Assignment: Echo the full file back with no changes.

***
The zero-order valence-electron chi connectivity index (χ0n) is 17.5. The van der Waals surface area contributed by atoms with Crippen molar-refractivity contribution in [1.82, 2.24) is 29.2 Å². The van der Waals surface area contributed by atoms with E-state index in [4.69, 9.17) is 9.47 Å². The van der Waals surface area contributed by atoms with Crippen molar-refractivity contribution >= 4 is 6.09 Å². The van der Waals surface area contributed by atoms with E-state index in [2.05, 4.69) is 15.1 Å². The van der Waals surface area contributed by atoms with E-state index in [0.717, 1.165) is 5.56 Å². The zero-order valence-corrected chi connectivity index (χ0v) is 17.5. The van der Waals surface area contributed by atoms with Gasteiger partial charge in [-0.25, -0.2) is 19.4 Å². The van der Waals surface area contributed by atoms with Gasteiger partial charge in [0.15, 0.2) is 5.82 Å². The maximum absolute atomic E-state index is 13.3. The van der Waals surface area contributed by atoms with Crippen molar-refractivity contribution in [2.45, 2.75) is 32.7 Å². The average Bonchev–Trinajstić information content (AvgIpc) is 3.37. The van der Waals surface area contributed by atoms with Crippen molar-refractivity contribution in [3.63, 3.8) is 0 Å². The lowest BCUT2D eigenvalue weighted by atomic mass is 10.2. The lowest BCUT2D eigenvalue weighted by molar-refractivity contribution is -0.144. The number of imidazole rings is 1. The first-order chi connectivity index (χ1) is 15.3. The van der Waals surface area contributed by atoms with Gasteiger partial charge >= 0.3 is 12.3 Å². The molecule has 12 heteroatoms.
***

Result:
The zero-order valence-electron chi connectivity index (χ0n) is 17.5. The van der Waals surface area contributed by atoms with Crippen molar-refractivity contribution in [1.82, 2.24) is 29.2 Å². The van der Waals surface area contributed by atoms with E-state index in [4.69, 9.17) is 9.47 Å². The van der Waals surface area contributed by atoms with Crippen molar-refractivity contribution >= 4 is 6.09 Å². The van der Waals surface area contributed by atoms with E-state index in [2.05, 4.69) is 15.1 Å². The van der Waals surface area contributed by atoms with E-state index in [0.717, 1.165) is 5.56 Å². The zero-order valence-corrected chi connectivity index (χ0v) is 17.5. The van der Waals surface area contributed by atoms with Gasteiger partial charge in [-0.25, -0.2) is 19.4 Å². The van der Waals surface area contributed by atoms with Gasteiger partial charge in [0.15, 0.2) is 5.82 Å². The maximum absolute atomic E-state index is 13.3. The van der Waals surface area contributed by atoms with Crippen molar-refractivity contribution in [2.45, 2.75) is 32.7 Å². The average Bonchev–Trinajstić information content (AvgIpc) is 3.37. The van der Waals surface area contributed by atoms with Crippen molar-refractivity contribution in [3.63, 3.8) is 0 Å². The lowest BCUT2D eigenvalue weighted by atomic mass is 10.2. The lowest BCUT2D eigenvalue weighted by molar-refractivity contribution is -0.144. The number of imidazole rings is 1. The first-order chi connectivity index (χ1) is 15.3. The van der Waals surface area contributed by atoms with Gasteiger partial charge >= 0.3 is 12.3 Å². The molecule has 12 heteroatoms.